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Title:Sampling for network motif detection and estimation of Q-matrix and learning trajectories in DINA model
Author(s):Chen, Yinghan
Director of Research:Chen, Yuguo; Culpepper, Steven
Doctoral Committee Chair(s):Chen, Yuguo
Doctoral Committee Member(s):Douglas, Jeffrey; Fellouris, Georgios
Department / Program:Statistics
Degree Granting Institution:University of Illinois at Urbana-Champaign
Subject(s):Network motif
Cognitive diagnosis model
Monte Carlo methods
Sequential importance sampling
Gibbs sampling
Bayesian statistics
Abstract:Monte Carlo methods provide tools to conduct statistical inference on models that are difficult or impossible to compute analytically and are widely used in many areas of statistical applications, such as bioinformatics and psychometrics. This thesis develops several sampling algorithms to address open issues in network analysis and educational assessments. The first problem we investigate is network motif detection. Network motifs are substructures that appear significantly more often in the given network than in other random networks. Motif detection is crucial for discovering new characteristics in biological, developmental, and social networks. We propose a novel sequential importance sampling strategy to estimate subgraph frequencies and detect network motifs. The method is developed by sampling subgraphs sequentially node by node using a carefully chosen proposal distribution. The method generates subgraphs from a distribution close to uniform and performs better than competing methods. We apply the method to four real-world networks and demonstrate outstanding performance in practical examples. The other two issues are related to educational measurement in psychometrics. Cognitive diagnosis models (CDMs) are partially ordered latent class models to classify students into skill mastery profiles. In educational assessment, these models help researchers analyze students' mastery of skills and learning process based on their responses to test items. The deterministic inputs, noisy "AND" gate model (DINA) is a popular psychometric model for cognitive diagnosis. We investigate the estimation of Q-matrix in DINA model. Q matrix is a binary matrix which maps the test item to its corresponding required attributes. We propose a Bayesian framework for estimating the DINA Q matrix. The proposed algorithms ensure that the estimated Q matrices always satisfy the identifiability constraints. We present Monte Carlo simulations to support the accuracy of parameter recovery and apply our algorithms to Tatsuoka's fraction-subtraction dataset. The last project is related to the recovery of learning process. The increasing presence of electronic and online learning resources presents challenges and opportunities for psychometric techniques that can assist in the measurement of abilities and even hasten their mastery. CDMs can assist in carefully navigating through the training and assessment of these skills in e-learning applications. We propose a class of CDMs for modeling changes in attributes, which we refer to as learning trajectories. We focus on the development of Bayesian procedures for estimating parameters of a first-order hidden Markov model and apply the developed model to a spatial rotation experimental intervention.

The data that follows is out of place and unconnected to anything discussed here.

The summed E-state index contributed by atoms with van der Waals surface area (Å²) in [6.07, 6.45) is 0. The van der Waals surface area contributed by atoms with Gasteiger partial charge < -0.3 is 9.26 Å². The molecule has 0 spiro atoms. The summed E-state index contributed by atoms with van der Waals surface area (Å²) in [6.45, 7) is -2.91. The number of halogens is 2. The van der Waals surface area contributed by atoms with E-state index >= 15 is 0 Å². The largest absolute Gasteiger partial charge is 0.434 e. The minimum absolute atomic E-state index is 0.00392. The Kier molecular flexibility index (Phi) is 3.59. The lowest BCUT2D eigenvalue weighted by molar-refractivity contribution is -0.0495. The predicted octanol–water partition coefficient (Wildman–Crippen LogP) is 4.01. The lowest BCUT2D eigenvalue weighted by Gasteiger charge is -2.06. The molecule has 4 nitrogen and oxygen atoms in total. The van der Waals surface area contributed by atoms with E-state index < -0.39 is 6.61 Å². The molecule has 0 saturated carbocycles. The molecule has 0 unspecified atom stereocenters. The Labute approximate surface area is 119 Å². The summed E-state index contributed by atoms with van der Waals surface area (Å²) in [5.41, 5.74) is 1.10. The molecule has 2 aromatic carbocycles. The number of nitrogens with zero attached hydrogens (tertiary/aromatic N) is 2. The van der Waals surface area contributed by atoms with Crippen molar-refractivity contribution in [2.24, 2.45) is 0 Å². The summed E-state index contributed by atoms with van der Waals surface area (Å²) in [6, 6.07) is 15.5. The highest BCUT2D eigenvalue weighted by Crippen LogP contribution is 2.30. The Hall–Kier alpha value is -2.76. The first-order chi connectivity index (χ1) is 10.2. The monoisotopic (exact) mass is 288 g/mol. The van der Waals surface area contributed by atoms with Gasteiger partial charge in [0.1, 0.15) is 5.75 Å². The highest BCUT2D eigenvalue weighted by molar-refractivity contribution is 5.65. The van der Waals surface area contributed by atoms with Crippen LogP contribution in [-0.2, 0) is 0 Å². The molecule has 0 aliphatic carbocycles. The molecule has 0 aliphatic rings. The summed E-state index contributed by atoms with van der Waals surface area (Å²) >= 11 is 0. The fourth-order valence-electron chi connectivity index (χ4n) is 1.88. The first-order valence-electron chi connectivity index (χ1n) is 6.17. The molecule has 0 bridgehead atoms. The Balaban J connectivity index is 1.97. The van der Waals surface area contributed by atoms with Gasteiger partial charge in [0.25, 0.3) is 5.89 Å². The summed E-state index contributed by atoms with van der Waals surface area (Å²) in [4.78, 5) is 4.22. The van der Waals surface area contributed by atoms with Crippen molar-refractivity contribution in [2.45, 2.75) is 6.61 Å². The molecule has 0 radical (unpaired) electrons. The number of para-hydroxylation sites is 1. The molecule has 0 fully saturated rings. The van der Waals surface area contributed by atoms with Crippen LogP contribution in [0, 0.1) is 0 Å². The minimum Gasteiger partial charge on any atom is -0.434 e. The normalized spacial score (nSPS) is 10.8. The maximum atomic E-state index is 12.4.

Issue Date:2017-06-06
Rights Information:Copyright 2017 Yinghan Chen
Date Available in IDEALS:2017-09-29
Date Deposited:2017-08

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